Half of World Could See Deadly Heat Waves By 2100
Even with drastic cuts to the emissions of greenhouse gases that are driving up Earth’s temperature, more than half of the world’s population could be exposed to deadly heat waves by century’s end.
A tourist cools down at a fountain on a hot summer day in downtown Rome.
If emissions continue on their current path, that proportion will jump to three-quarters of the world’s residents, due to both rising temperatures and humidity, a new study detailed Monday in the journal Nature Climate Change, finds.
That future is what study author Camilo Mora calls a choice between “bad and terrible,” but crucially, it is still a choice. If the world reduces emissions, it can reduce the impacts of warming as much as possible.
Societies will also have to adapt to rising temperatures and the higher risks to human health they bring, but it is the developing countries that are least able to adapt that are likely to be hit the hardest.
“The projections of future risk to human health are sobering,” Michael Wehner, a senior staff scientist at Lawrence Berkeley National Laboratory who wasn’t involved in the study, said in an email, citing the particular risk to developing nations. “I welcome this paper for highlighting this inequity and for its novel demonstration that changes in the combination of heat and humidity are critical to understanding the effect of global warming on human health.”
A shift to more, and more extreme, heat is one of the clearest outcomes of global warming: as overall temperatures rise, extreme heat becomes more likely, and extreme cold less likely. Several studies have shown that warming is already influencing such heat waves.
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Mora, a climate scientist at the University of Hawaii at Mona, and his colleagues wanted to see how various greenhouse gas emissions scenarios would affect the future occurrence of deadly heat waves, but found there wasn’t a good sense of how common they are now or over what threshold heat waves became deadly.
They pored over 30,000 studies and found nearly 800 cases of deadly heat events reported in 164 cities across 36 countries since 1980. “That was kind of exciting and scary at the same time to find so many of them,” Mora said.
From those historical events, the team found that the thresholds for deadly events varied from place to place based on the combination of temperature and humidity levels. Heat waves could lead to excess deaths at lower temperatures when humidity was sky high, as was the case during a 2010 Moscow heat event that killed thousands.
How the number of days of deadly heat will change under different scenarios of greenhouse gas emissions.
Credit: Mora, et al./Nature Climate Change
Humidity exacerbates the effects of high temperatures because it shuts down the body’s natural cooling system, preventing the evaporation of sweat.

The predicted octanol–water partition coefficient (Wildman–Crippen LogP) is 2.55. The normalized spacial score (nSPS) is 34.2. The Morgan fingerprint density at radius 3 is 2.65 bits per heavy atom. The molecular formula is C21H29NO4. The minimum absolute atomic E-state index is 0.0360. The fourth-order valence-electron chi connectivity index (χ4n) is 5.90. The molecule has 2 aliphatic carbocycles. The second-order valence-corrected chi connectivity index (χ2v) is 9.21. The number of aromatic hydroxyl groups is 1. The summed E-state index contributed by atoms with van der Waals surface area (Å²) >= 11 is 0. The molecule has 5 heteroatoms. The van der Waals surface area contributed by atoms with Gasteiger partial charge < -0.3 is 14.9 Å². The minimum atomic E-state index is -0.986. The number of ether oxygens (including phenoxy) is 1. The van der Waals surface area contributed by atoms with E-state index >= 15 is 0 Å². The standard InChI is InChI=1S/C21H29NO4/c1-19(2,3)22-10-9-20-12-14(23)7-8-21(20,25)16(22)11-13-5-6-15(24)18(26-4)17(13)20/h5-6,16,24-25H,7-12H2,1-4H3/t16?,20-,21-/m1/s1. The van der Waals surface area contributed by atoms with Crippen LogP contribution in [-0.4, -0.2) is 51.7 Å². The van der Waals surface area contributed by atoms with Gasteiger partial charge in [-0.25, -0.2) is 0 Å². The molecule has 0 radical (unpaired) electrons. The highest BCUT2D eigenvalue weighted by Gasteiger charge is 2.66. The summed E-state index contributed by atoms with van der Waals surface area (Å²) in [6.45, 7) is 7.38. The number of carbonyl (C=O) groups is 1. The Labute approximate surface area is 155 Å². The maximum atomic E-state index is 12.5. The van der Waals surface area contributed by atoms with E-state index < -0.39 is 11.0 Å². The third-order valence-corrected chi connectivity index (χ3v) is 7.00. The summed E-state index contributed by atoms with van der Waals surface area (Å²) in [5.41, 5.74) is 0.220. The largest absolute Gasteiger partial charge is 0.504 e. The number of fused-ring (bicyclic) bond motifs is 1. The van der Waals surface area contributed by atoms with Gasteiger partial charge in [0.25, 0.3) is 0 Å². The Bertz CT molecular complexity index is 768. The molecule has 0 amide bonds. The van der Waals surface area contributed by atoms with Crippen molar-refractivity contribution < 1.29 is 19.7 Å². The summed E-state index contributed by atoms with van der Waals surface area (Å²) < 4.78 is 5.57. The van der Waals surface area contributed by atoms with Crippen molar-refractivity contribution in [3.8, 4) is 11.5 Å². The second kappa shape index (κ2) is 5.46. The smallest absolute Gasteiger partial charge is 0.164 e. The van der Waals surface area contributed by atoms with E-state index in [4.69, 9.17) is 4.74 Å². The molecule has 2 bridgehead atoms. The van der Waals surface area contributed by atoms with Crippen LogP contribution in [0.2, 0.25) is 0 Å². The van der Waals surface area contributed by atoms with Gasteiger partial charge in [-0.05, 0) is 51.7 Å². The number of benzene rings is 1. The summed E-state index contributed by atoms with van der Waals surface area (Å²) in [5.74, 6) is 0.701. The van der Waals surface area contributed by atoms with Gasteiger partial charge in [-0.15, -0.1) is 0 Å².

Using historic data, the team found that 30 percent of the world’s population sees at least 20 days each year that surpass the temperature and humidity thresholds for a deadly event at a given location.
Under even the most stringent cuts to emissions — cuts that are virtually unfeasible at present — that proportion would increase to half by 2100. If emissions aren’t curtailed at all and continue to increase, 75 percent would be under threat.
In particular, New York City would see 50 days over the threshold considered deadly, while Los Angeles would see 30, and Orlando and Houston would be above those conditions for the entire summer under the latter scenario. The increase in deadly heat days for various cities can be seen in an interactive map the researchers put together.
Mora called the results “mind blowing” and said they underscore the need for global action to curtail emissions of carbon dioxide, the main greenhouse gas. Such action is under threat with President Trump’s announcement this month that he will pull the U.S. out of the landmark Paris accord, though some cities and states are looking to fill the gap left by the federal government.
Mora said that even though deadly heat events will rise under more moderate warming, the need for action was akin jumping from a building. “You either jump from the 4th floor or you jump from the 8th floor,” he said.
The biggest increases in potentially deadly heat were found, somewhat surprisingly, in the tropics, where many developing countries are. While this region won’t see the biggest increase in temperature, conditions are already so hot and humid that a small rise can tip them over the edge.
Of course, just because more heat events will surpass the deadly threshold, they won’t necessarily cause excess deaths, as society can adapt to hotter conditions. This is more likely to occur in developed countries, which have an edge because of more widespread access to air conditioning, clean water and quality health care.
Developing countries, though, often lack the resources to fund adaptation efforts. Some such countries are looking for ways to reduce deaths and illness associated with extreme heat, though; several cities in India are instituting heat health action plans to better warn residents of the risks of heat waves and have shown success in reducing deaths.
Mora hopes this study and others like it will show policymakers that they need to take action to curb warming, and the sooner the better. The best way to deal with the rise in deadly heat “is to prevent it from happening,” he said. “Let’s try not to let the lion out of the cage.”
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